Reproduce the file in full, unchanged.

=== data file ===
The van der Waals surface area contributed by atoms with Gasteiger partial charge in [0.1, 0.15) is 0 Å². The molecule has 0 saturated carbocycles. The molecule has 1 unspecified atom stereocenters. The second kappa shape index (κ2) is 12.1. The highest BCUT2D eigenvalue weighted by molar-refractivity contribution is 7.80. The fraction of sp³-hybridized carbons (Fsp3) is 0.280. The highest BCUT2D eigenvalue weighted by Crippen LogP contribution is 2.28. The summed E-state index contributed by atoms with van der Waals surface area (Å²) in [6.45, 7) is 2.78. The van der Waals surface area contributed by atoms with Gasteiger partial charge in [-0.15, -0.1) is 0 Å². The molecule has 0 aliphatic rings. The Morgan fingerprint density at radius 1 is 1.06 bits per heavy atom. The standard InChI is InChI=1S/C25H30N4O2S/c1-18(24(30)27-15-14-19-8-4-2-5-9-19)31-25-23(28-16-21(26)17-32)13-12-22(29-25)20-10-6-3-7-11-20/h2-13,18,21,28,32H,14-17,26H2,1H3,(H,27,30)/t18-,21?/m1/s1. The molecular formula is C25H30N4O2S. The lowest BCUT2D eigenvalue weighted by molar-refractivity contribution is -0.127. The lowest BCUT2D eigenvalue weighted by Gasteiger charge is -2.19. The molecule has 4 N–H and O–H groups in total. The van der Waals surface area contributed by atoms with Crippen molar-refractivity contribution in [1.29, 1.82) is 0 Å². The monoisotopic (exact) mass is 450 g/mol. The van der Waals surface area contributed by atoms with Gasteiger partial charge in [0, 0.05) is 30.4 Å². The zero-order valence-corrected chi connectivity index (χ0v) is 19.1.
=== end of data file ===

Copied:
The van der Waals surface area contributed by atoms with Gasteiger partial charge in [0.1, 0.15) is 0 Å². The molecule has 0 saturated carbocycles. The molecule has 1 unspecified atom stereocenters. The second kappa shape index (κ2) is 12.1. The highest BCUT2D eigenvalue weighted by molar-refractivity contribution is 7.80. The fraction of sp³-hybridized carbons (Fsp3) is 0.280. The highest BCUT2D eigenvalue weighted by Crippen LogP contribution is 2.28. The summed E-state index contributed by atoms with van der Waals surface area (Å²) in [6.45, 7) is 2.78. The van der Waals surface area contributed by atoms with Gasteiger partial charge in [-0.15, -0.1) is 0 Å². The molecule has 0 aliphatic rings. The Morgan fingerprint density at radius 1 is 1.06 bits per heavy atom. The standard InChI is InChI=1S/C25H30N4O2S/c1-18(24(30)27-15-14-19-8-4-2-5-9-19)31-25-23(28-16-21(26)17-32)13-12-22(29-25)20-10-6-3-7-11-20/h2-13,18,21,28,32H,14-17,26H2,1H3,(H,27,30)/t18-,21?/m1/s1. The molecular formula is C25H30N4O2S. The lowest BCUT2D eigenvalue weighted by molar-refractivity contribution is -0.127. The lowest BCUT2D eigenvalue weighted by Gasteiger charge is -2.19. The molecule has 4 N–H and O–H groups in total. The van der Waals surface area contributed by atoms with Crippen molar-refractivity contribution in [1.29, 1.82) is 0 Å². The monoisotopic (exact) mass is 450 g/mol. The van der Waals surface area contributed by atoms with Gasteiger partial charge in [0, 0.05) is 30.4 Å². The zero-order valence-corrected chi connectivity index (χ0v) is 19.1.